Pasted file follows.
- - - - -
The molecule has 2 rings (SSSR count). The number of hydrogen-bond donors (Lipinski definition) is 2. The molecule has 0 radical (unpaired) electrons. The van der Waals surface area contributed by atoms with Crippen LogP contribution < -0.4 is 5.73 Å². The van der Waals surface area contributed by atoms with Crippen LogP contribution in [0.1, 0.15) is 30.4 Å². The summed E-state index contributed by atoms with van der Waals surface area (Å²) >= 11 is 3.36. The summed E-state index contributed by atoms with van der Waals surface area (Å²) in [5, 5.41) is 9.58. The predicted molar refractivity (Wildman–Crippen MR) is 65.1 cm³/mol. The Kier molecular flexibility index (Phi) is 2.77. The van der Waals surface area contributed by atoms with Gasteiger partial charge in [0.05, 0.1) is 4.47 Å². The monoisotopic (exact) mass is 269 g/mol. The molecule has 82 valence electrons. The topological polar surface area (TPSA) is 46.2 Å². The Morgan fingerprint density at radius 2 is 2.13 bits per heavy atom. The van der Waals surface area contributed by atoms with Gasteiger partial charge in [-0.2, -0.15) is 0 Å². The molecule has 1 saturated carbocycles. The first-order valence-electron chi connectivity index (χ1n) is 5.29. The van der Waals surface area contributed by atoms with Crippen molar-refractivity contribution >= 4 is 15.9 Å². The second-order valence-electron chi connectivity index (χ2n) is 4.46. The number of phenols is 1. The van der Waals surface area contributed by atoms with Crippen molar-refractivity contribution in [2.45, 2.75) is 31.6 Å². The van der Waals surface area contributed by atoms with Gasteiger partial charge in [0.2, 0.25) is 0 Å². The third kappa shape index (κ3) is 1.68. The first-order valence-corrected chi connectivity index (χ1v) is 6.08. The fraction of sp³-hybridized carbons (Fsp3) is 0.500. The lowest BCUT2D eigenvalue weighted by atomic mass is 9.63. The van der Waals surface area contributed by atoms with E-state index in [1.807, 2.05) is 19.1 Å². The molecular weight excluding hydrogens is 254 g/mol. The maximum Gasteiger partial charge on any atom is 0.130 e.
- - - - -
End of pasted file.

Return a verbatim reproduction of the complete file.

The molecule has 2 rings (SSSR count). The number of hydrogen-bond donors (Lipinski definition) is 2. The molecule has 0 radical (unpaired) electrons. The van der Waals surface area contributed by atoms with Crippen LogP contribution < -0.4 is 5.73 Å². The van der Waals surface area contributed by atoms with Crippen LogP contribution in [0.1, 0.15) is 30.4 Å². The summed E-state index contributed by atoms with van der Waals surface area (Å²) >= 11 is 3.36. The summed E-state index contributed by atoms with van der Waals surface area (Å²) in [5, 5.41) is 9.58. The predicted molar refractivity (Wildman–Crippen MR) is 65.1 cm³/mol. The Kier molecular flexibility index (Phi) is 2.77. The van der Waals surface area contributed by atoms with Gasteiger partial charge in [0.05, 0.1) is 4.47 Å². The monoisotopic (exact) mass is 269 g/mol. The molecule has 82 valence electrons. The topological polar surface area (TPSA) is 46.2 Å². The Morgan fingerprint density at radius 2 is 2.13 bits per heavy atom. The van der Waals surface area contributed by atoms with Gasteiger partial charge in [-0.2, -0.15) is 0 Å². The molecule has 1 saturated carbocycles. The first-order valence-electron chi connectivity index (χ1n) is 5.29. The van der Waals surface area contributed by atoms with Crippen molar-refractivity contribution >= 4 is 15.9 Å². The second-order valence-electron chi connectivity index (χ2n) is 4.46. The number of phenols is 1. The van der Waals surface area contributed by atoms with Crippen molar-refractivity contribution in [2.45, 2.75) is 31.6 Å². The van der Waals surface area contributed by atoms with Gasteiger partial charge in [0.2, 0.25) is 0 Å². The third kappa shape index (κ3) is 1.68. The first-order valence-corrected chi connectivity index (χ1v) is 6.08. The fraction of sp³-hybridized carbons (Fsp3) is 0.500. The lowest BCUT2D eigenvalue weighted by atomic mass is 9.63. The van der Waals surface area contributed by atoms with E-state index in [1.807, 2.05) is 19.1 Å². The molecular weight excluding hydrogens is 254 g/mol. The maximum Gasteiger partial charge on any atom is 0.130 e.